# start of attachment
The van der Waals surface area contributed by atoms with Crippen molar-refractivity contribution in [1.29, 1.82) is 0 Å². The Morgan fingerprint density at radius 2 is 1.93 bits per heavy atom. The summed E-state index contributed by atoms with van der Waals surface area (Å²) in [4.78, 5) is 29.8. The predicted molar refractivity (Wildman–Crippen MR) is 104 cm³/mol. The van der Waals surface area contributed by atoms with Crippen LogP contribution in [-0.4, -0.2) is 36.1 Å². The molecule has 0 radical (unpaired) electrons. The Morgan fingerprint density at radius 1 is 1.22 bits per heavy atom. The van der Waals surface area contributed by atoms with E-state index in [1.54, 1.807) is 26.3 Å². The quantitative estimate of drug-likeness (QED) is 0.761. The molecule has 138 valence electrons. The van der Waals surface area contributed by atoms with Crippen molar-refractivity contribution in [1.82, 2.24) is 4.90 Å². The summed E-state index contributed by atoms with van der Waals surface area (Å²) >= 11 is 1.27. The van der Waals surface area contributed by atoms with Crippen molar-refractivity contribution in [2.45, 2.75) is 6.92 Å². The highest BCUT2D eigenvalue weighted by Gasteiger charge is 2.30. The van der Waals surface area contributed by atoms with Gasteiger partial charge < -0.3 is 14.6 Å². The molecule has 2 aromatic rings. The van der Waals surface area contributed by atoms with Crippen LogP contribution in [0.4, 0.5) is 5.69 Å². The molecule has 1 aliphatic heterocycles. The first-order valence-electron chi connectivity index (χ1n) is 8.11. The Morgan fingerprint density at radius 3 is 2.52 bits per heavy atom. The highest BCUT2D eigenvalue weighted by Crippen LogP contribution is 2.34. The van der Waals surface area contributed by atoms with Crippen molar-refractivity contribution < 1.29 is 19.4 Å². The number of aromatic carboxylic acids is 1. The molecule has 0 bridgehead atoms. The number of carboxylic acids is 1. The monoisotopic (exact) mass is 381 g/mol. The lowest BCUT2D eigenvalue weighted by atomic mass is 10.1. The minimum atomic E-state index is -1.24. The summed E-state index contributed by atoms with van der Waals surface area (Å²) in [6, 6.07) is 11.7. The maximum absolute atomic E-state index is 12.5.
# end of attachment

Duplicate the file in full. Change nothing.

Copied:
The van der Waals surface area contributed by atoms with Crippen molar-refractivity contribution in [1.29, 1.82) is 0 Å². The Morgan fingerprint density at radius 2 is 1.93 bits per heavy atom. The summed E-state index contributed by atoms with van der Waals surface area (Å²) in [4.78, 5) is 29.8. The predicted molar refractivity (Wildman–Crippen MR) is 104 cm³/mol. The van der Waals surface area contributed by atoms with Crippen LogP contribution in [-0.4, -0.2) is 36.1 Å². The molecule has 0 radical (unpaired) electrons. The Morgan fingerprint density at radius 1 is 1.22 bits per heavy atom. The van der Waals surface area contributed by atoms with E-state index in [1.54, 1.807) is 26.3 Å². The quantitative estimate of drug-likeness (QED) is 0.761. The molecule has 138 valence electrons. The van der Waals surface area contributed by atoms with Crippen molar-refractivity contribution in [1.82, 2.24) is 4.90 Å². The summed E-state index contributed by atoms with van der Waals surface area (Å²) >= 11 is 1.27. The van der Waals surface area contributed by atoms with Crippen molar-refractivity contribution in [2.45, 2.75) is 6.92 Å². The highest BCUT2D eigenvalue weighted by Gasteiger charge is 2.30. The van der Waals surface area contributed by atoms with Gasteiger partial charge < -0.3 is 14.6 Å². The molecule has 2 aromatic rings. The van der Waals surface area contributed by atoms with Crippen LogP contribution in [0.4, 0.5) is 5.69 Å². The molecule has 1 aliphatic heterocycles. The first-order valence-electron chi connectivity index (χ1n) is 8.11. The Morgan fingerprint density at radius 3 is 2.52 bits per heavy atom. The highest BCUT2D eigenvalue weighted by Crippen LogP contribution is 2.34. The van der Waals surface area contributed by atoms with Crippen molar-refractivity contribution < 1.29 is 19.4 Å². The number of aromatic carboxylic acids is 1. The molecule has 0 bridgehead atoms. The number of carboxylic acids is 1. The monoisotopic (exact) mass is 381 g/mol. The lowest BCUT2D eigenvalue weighted by atomic mass is 10.1. The minimum atomic E-state index is -1.24. The summed E-state index contributed by atoms with van der Waals surface area (Å²) in [6, 6.07) is 11.7. The maximum absolute atomic E-state index is 12.5.